The death penalty, no matter how it is carried out, "is,
in itself, contrary to the Gospel," Pope Francis said.
Marking the 25th anniversary of the Catechism of the
Catholic Church at the Vatican Oct. 11, Pope Francis said the catechism's
discussion of the death penalty, already formally amended by St. John Paul II,
needs to be even more explicitly against capital punishment.
Capital punishment, he said, "heavily wounds human
dignity" and is an "inhuman measure."
"It is, in itself, contrary to the Gospel, because a
decision is voluntarily made to suppress a human life, which is always sacred
in the eyes of the Creator and of whom, in the last analysis, only God can be
the true judge and guarantor," the pope said.
The death penalty, he said, not only extinguishes a human
life, it extinguishes the possibility that the person, recognizing his or her
errors, will request forgiveness and begin a new life.
The church's position on the death penalty, he said, is one
example of how church teaching is not static, but grows and deepens along with
a growth in faith and in response to modern questions and concerns.
In the past, when people did not see any other way for
society to defend itself against serious crime and when "social maturity"
was lacking, he said, people accepted the death penalty as "a logical
consequence of the application of justice."
In fact, he said, the church itself believed that, and the
death penalty was a possible punishment in the Papal States. It was only in 1969
that Pope Paul VI formally banned the death penalty, even though it had not
been imposed since 1870.
"Let us take responsibility for the past and
recognize" that use of the death penalty was "dictated by a mentality
that was more legalistic than Christian," Pope Francis said.
"Remaining neutral today when there is a new need to reaffirm personal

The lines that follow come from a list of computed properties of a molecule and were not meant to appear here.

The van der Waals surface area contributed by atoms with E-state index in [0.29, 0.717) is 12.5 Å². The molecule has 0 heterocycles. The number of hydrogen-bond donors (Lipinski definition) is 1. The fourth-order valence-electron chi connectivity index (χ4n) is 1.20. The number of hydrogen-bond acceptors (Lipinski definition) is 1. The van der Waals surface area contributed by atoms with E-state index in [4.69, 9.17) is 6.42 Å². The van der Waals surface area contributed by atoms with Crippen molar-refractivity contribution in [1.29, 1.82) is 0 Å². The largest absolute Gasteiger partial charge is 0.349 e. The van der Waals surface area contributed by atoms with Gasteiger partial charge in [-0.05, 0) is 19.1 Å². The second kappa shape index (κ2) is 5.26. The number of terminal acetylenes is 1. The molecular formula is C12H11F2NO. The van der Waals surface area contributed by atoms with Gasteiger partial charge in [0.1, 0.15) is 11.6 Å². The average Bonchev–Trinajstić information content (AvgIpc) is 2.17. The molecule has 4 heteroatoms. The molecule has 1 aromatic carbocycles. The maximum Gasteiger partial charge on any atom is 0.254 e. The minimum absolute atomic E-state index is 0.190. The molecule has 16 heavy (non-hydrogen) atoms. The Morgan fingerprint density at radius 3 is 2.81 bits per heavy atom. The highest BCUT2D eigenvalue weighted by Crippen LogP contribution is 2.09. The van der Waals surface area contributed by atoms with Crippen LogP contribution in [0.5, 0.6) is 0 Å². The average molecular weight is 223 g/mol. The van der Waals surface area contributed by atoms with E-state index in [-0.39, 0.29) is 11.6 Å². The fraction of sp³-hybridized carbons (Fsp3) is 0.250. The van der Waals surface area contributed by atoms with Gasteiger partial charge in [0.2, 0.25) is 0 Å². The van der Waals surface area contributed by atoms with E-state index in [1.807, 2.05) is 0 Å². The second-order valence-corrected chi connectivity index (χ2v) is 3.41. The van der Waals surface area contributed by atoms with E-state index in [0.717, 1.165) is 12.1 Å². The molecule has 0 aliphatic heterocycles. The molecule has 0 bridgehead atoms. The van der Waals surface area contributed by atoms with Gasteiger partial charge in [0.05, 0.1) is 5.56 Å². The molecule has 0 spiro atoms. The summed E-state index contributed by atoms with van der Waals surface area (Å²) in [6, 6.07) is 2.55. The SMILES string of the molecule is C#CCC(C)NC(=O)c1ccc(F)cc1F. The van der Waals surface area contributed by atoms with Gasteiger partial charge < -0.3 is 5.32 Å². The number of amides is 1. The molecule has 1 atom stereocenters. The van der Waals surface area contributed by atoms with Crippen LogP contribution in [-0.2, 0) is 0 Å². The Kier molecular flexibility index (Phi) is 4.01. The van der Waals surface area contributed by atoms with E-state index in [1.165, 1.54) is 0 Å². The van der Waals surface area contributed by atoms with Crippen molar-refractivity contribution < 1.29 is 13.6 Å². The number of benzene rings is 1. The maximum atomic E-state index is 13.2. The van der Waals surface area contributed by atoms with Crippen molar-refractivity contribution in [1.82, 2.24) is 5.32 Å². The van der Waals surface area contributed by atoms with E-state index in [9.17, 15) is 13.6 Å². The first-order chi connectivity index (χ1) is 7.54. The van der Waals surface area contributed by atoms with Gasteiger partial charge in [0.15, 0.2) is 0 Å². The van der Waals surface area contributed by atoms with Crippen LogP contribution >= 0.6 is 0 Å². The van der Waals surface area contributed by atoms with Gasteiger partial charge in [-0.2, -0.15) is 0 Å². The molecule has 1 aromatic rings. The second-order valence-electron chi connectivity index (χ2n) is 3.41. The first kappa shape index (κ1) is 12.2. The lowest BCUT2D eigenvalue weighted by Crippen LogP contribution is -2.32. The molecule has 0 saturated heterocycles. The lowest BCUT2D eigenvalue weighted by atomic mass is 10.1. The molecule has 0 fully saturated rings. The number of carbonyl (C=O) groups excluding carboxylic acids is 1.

dignity would make us even more guilty."
The first edition of the Catechism of the Catholic Church,
published by St. John Paul II in 1992, recognized "as well-founded the
right and duty of legitimate public authority to punish malefactors by means of
penalties commensurate with the gravity of the crime, not excluding, in cases
of extreme gravity, the death penalty." At the same time, it said,
"bloodless means" that could protect human life should be used when
But the language was formally changed in 1997 after St. John
Paul II issued his pro-life encyclical, "Evangelium Vitae." Since
then, the catechism has specified that the use of the death penalty is permissible
only when the identity and responsibility of the condemned is certain and when capital
punishment "is the only possible way of effectively defending human lives
against the unjust aggressor."
The development of church teaching, Pope Francis insisted,
is not the same as contradicting or changing church teaching. "Tradition
is a living reality and only a partial vision would lead to thinking of 'the
deposit of faith' as something static."
"The word of God," he said, "cannot be saved in mothballs as if it were an old blanket to protect against insects."
The Christian faith, he said, always has insisted on the
dignity of human life from the moment of conception to natural death. So, the
church has a continuing obligation to speak out when it realizes something that
was accepted in the past actually contradicts church teaching.
"Therefore, it is necessary to reiterate that, no matter
how serious the crime committed, the death penalty is inadmissible, because it
attacks the inviolability and dignity of the person," Pope Francis said.